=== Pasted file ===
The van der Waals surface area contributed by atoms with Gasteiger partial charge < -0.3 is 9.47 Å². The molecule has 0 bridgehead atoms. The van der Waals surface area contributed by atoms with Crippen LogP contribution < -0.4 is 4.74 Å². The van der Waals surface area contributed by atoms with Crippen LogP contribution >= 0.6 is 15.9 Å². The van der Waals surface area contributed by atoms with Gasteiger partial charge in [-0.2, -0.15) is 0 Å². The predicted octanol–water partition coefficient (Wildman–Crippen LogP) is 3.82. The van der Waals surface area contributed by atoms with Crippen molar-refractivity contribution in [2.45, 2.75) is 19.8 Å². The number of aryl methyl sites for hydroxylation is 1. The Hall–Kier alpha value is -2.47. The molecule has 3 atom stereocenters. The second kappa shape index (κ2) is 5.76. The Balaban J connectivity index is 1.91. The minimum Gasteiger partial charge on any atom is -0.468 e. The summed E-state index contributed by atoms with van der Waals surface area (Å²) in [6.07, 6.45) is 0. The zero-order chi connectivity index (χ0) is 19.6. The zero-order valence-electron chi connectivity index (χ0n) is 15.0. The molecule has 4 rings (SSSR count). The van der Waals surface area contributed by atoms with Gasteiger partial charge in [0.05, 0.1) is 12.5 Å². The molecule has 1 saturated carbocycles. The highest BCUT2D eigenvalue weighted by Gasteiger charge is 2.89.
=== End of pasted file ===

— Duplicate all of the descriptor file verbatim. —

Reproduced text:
The van der Waals surface area contributed by atoms with Gasteiger partial charge < -0.3 is 9.47 Å². The molecule has 0 bridgehead atoms. The van der Waals surface area contributed by atoms with Crippen LogP contribution < -0.4 is 4.74 Å². The van der Waals surface area contributed by atoms with Crippen LogP contribution >= 0.6 is 15.9 Å². The van der Waals surface area contributed by atoms with Gasteiger partial charge in [-0.2, -0.15) is 0 Å². The predicted octanol–water partition coefficient (Wildman–Crippen LogP) is 3.82. The van der Waals surface area contributed by atoms with Crippen molar-refractivity contribution in [2.45, 2.75) is 19.8 Å². The number of aryl methyl sites for hydroxylation is 1. The Hall–Kier alpha value is -2.47. The molecule has 3 atom stereocenters. The second kappa shape index (κ2) is 5.76. The Balaban J connectivity index is 1.91. The minimum Gasteiger partial charge on any atom is -0.468 e. The summed E-state index contributed by atoms with van der Waals surface area (Å²) in [6.07, 6.45) is 0. The zero-order chi connectivity index (χ0) is 19.6. The zero-order valence-electron chi connectivity index (χ0n) is 15.0. The molecule has 4 rings (SSSR count). The van der Waals surface area contributed by atoms with Gasteiger partial charge in [0.05, 0.1) is 12.5 Å². The molecule has 1 saturated carbocycles. The highest BCUT2D eigenvalue weighted by Gasteiger charge is 2.89.